Navigated renal access using electromagnetic tracking: an initial experience


Background and aim

Navigation systems are promising tools for improving efficacy and safety in surgical endoscopy and other minimally invasive techniques. The aim of the current study is to investigate electromagnetic tracking (EMT) for navigated renal access in a porcine model.


For our proof-of-principle study we modified a recently established porcine ex vivo model. Via a ureteral catheter which was placed into the desired puncture site, a small sensor was introduced and located by EMT. Then, a tracked needle was navigated into the collecting system in a “rendezvous” approach. A total of 90 renal tracts were obtained in six kidneys using EMT, with a maximum of three punctures allowed per intervention. For each puncture, number of attempts to success, final distance to probe, puncture time, and localization were assessed. We compared absolute and relative frequencies using the chi-square test and applied the Mann–Whitney U-test for continuous variables.


No major problems were encountered performing the experiment. Access to the collecting system was successfully obtained after a single puncture in 91% (82/90) and within a second attempt in the remaining 9% (8/90). Thus, a 100% success rate was reached after a maximum of two punctures. Location of the calyx did not have a significant effect on success rate (p = 0.637). After a learning phase of 30 punctures, higher success rate (96% versus 83%; p = 0.041) was accomplished within shorter puncture time (14 versus 17 s; p = 0.049) and with higher precision (1.7 versus 2.8 mm; p < 0.001).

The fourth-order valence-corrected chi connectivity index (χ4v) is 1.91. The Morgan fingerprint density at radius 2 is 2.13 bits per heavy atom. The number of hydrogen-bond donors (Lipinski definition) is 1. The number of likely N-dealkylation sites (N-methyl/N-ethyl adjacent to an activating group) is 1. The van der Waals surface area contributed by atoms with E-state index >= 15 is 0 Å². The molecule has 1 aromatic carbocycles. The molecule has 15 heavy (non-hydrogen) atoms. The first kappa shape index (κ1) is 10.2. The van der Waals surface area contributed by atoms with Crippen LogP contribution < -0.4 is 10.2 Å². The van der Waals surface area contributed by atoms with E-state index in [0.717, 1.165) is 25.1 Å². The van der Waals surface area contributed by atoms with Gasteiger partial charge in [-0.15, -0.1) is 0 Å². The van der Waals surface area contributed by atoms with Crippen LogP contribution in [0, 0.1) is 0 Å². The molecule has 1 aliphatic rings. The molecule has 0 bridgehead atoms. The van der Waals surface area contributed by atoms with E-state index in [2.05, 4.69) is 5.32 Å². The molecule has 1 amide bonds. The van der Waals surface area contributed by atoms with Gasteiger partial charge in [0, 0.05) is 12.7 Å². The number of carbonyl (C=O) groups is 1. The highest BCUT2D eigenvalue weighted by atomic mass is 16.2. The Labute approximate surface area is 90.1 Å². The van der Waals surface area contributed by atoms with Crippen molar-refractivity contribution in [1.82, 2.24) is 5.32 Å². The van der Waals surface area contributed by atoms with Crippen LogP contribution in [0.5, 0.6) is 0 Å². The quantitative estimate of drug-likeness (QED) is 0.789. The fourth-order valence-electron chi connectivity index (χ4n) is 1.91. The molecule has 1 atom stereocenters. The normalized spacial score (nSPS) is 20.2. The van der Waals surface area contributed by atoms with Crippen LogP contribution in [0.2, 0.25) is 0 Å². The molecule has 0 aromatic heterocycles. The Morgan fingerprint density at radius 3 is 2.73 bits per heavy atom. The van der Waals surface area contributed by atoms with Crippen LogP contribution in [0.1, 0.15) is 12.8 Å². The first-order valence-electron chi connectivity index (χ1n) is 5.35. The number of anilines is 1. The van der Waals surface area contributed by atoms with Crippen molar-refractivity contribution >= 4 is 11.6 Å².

With respect to other established techniques, use of EMT seems to decrease the number of attempts and procedural time remarkably. This might contribute to greater safety and efficacy when applied clinically. The presented approach appears to be promising, especially in difficult settings, provided that in vivo data support these initial results.

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Authors Johannes Huber, Ingmar Wegner, Hans-Peter Meinzer, Peter Hallscheidt, Boris Hadaschik, Sascha Pahernik, and Markus Hohenfellner have no conflicts of interest or financial ties to disclose.

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Correspondence to Johannes Huber.

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Johannes Huber and Ingmar Wegner contributed equally to this work.

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Huber, J., Wegner, I., Meinzer, H. et al. Navigated renal access using electromagnetic tracking: an initial experience. Surg Endosc 25, 1307–1312 (2011).

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  • Electromagnetic tracking
  • Navigation
  • Percutaneous renal access
  • Endourology